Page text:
We’ll need a list of non-final forms. Notice that the Unicode value for each non-final form is 1 greater than the corresponding final form. It’s surprising that the final forms come before the non-final forms in numerical (Unicode) order, but that’s how it is. The same is true in Greek: final sigma is U+03c2 and sigma is U+03c3.
finalforms = "\u05da\u05dd\u05df\u05e3\u05e5" # ךםןףץ nonfinal = "\u05db\u05de\u05e0\u05e4\u05e6" # כמנפצ
We’ll start by taking the first line of Genesis
genesis = "בראשית ברא אלהים את השמים ואת הארץ"
and introduce errors by replacing each final form with its corresponding non-final form. The code uses a somewhat obscure feature of Python and is analogous to the shell utility
genesis_wrong = genesis.translate(str.maketrans(finalforms, nonfinal))
(The string method
translate does what you would expect, except that it takes a translation table rather than a pair of strings as its argument. The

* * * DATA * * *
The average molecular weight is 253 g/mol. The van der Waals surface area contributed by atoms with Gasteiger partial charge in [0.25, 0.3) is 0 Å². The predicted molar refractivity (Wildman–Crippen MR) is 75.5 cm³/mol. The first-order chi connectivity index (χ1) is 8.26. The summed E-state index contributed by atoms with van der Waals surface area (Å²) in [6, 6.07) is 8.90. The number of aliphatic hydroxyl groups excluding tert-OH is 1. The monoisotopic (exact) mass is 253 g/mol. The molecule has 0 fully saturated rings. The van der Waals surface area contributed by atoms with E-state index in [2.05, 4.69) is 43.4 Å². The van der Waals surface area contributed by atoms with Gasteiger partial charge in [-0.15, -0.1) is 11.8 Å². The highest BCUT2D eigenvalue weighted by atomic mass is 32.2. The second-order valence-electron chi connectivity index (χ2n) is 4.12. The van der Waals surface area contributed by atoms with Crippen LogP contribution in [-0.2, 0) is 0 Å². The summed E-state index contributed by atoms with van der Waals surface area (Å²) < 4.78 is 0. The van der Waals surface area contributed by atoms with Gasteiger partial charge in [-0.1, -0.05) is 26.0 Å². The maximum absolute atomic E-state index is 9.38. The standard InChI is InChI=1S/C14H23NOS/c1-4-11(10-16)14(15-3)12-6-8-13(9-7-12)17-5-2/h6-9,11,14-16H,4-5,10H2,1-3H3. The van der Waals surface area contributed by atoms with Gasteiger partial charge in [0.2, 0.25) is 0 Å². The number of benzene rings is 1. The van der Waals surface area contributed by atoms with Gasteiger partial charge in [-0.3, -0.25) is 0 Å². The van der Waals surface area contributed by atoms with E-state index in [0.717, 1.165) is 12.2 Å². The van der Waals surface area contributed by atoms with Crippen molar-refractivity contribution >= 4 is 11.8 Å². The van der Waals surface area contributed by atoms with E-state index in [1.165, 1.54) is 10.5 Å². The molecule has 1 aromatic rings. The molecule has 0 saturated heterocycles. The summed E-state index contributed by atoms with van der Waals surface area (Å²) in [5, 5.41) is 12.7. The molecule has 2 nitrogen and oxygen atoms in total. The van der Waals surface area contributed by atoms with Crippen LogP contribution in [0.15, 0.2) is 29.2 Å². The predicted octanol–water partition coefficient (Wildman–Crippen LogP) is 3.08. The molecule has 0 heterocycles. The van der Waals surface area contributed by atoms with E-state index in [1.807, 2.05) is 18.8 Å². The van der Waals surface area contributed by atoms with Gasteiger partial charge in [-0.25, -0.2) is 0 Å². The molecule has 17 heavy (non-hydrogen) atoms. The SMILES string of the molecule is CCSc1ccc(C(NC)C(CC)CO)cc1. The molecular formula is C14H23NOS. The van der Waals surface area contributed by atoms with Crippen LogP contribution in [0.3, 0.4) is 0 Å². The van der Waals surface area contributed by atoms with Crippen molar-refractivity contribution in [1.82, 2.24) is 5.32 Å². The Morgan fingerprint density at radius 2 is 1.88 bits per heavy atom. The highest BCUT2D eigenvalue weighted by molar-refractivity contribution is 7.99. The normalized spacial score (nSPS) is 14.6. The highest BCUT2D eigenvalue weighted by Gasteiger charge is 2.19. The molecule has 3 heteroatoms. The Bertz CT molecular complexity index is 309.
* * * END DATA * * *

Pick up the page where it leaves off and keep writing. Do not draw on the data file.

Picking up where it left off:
maketrans method creates a translation table from two strings.)
Now we can find our errors.
anomalies = re.findall(r"\w+[" + nonfinal + r"]\b", genesis_wrong) print("Anomalies:", anomalies)
Anomalies: ['אלהימ', 'השמימ', 'הארצ']
Note that Python printed the letters left-to-right.
The text above did not contain vowel points. If the text does contain vowel points, these are treated as letters between the consonants.
For example, the regular expression “בר” will not match against “בְּרֵאשִׁית” because the regex engine sees two characters between ב and ר, the dot (“dagesh”) inside ב and the two dots (“sheva”) underneath ב. But the regular expression “ב..ר” does match against “בְּרֵאשִׁית”.
See footnote .
I started this post with a warning from the Python Cookbook that mixing regular expressions and Unicode can cause your head to explode. So far my head intact, but I’ve only tested the waters. I’m sure there are dragons in the deeper end.
I should include the rest of the book’s warning. I used the default library
re that ships with Python, but the authors recommend if you’re serious about using regular expressions with Unicode,
… you should consider installing the third-party regex library which provides full support for Unicode case folding, as well as a variety of other interesting features, including approximate matching.